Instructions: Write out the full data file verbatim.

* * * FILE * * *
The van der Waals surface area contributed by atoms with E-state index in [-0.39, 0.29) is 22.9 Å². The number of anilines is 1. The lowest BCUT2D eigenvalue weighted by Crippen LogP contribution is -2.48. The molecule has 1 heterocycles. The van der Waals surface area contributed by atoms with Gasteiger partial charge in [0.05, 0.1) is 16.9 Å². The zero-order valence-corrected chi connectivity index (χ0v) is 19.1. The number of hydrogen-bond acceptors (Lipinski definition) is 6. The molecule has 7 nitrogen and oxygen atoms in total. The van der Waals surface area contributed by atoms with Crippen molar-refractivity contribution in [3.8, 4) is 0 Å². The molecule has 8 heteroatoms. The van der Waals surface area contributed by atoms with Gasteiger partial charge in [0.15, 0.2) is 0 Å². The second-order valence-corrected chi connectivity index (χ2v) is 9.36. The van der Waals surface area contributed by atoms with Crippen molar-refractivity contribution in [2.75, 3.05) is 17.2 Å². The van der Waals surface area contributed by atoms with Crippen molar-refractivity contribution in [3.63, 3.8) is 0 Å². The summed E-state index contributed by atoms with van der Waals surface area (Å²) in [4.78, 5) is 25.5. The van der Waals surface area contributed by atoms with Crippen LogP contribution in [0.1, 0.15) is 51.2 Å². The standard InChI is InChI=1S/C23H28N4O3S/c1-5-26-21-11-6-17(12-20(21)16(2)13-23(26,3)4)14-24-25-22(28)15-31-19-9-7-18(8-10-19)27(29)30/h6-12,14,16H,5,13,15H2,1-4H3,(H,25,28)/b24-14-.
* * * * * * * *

The van der Waals surface area contributed by atoms with E-state index in [-0.39, 0.29) is 22.9 Å². The number of anilines is 1. The lowest BCUT2D eigenvalue weighted by Crippen LogP contribution is -2.48. The molecule has 1 heterocycles. The van der Waals surface area contributed by atoms with Gasteiger partial charge in [0.05, 0.1) is 16.9 Å². The zero-order valence-corrected chi connectivity index (χ0v) is 19.1. The number of hydrogen-bond acceptors (Lipinski definition) is 6. The molecule has 7 nitrogen and oxygen atoms in total. The van der Waals surface area contributed by atoms with Crippen molar-refractivity contribution in [3.8, 4) is 0 Å². The molecule has 8 heteroatoms. The van der Waals surface area contributed by atoms with Gasteiger partial charge in [0.15, 0.2) is 0 Å². The second-order valence-corrected chi connectivity index (χ2v) is 9.36. The van der Waals surface area contributed by atoms with Crippen molar-refractivity contribution in [2.75, 3.05) is 17.2 Å². The van der Waals surface area contributed by atoms with Crippen molar-refractivity contribution in [3.63, 3.8) is 0 Å². The summed E-state index contributed by atoms with van der Waals surface area (Å²) in [4.78, 5) is 25.5. The van der Waals surface area contributed by atoms with Crippen LogP contribution in [0.1, 0.15) is 51.2 Å². The standard InChI is InChI=1S/C23H28N4O3S/c1-5-26-21-11-6-17(12-20(21)16(2)13-23(26,3)4)14-24-25-22(28)15-31-19-9-7-18(8-10-19)27(29)30/h6-12,14,16H,5,13,15H2,1-4H3,(H,25,28)/b24-14-.